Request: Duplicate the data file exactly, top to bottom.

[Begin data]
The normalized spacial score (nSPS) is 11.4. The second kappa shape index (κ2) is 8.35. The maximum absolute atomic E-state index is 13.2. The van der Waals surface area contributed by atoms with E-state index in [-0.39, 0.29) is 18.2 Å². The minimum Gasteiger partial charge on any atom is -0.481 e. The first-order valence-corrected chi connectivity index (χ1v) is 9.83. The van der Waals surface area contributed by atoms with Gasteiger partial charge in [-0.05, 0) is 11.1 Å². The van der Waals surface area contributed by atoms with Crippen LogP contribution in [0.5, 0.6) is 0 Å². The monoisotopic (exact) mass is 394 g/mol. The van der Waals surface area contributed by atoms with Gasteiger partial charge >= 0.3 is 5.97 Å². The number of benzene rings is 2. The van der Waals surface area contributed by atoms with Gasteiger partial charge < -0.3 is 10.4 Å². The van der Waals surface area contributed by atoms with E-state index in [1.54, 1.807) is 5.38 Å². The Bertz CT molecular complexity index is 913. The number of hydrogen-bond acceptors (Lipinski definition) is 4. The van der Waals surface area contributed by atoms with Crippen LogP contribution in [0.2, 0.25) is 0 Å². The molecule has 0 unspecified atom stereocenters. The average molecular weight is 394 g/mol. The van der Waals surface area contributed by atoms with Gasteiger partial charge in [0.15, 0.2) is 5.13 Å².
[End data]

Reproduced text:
The normalized spacial score (nSPS) is 11.4. The second kappa shape index (κ2) is 8.35. The maximum absolute atomic E-state index is 13.2. The van der Waals surface area contributed by atoms with E-state index in [-0.39, 0.29) is 18.2 Å². The minimum Gasteiger partial charge on any atom is -0.481 e. The first-order valence-corrected chi connectivity index (χ1v) is 9.83. The van der Waals surface area contributed by atoms with Gasteiger partial charge in [-0.05, 0) is 11.1 Å². The van der Waals surface area contributed by atoms with Crippen LogP contribution in [0.5, 0.6) is 0 Å². The monoisotopic (exact) mass is 394 g/mol. The van der Waals surface area contributed by atoms with Gasteiger partial charge >= 0.3 is 5.97 Å². The number of benzene rings is 2. The van der Waals surface area contributed by atoms with Gasteiger partial charge < -0.3 is 10.4 Å². The van der Waals surface area contributed by atoms with E-state index in [1.54, 1.807) is 5.38 Å². The Bertz CT molecular complexity index is 913. The number of hydrogen-bond acceptors (Lipinski definition) is 4. The van der Waals surface area contributed by atoms with Crippen LogP contribution in [0.2, 0.25) is 0 Å². The molecule has 0 unspecified atom stereocenters. The average molecular weight is 394 g/mol. The van der Waals surface area contributed by atoms with Gasteiger partial charge in [0.15, 0.2) is 5.13 Å².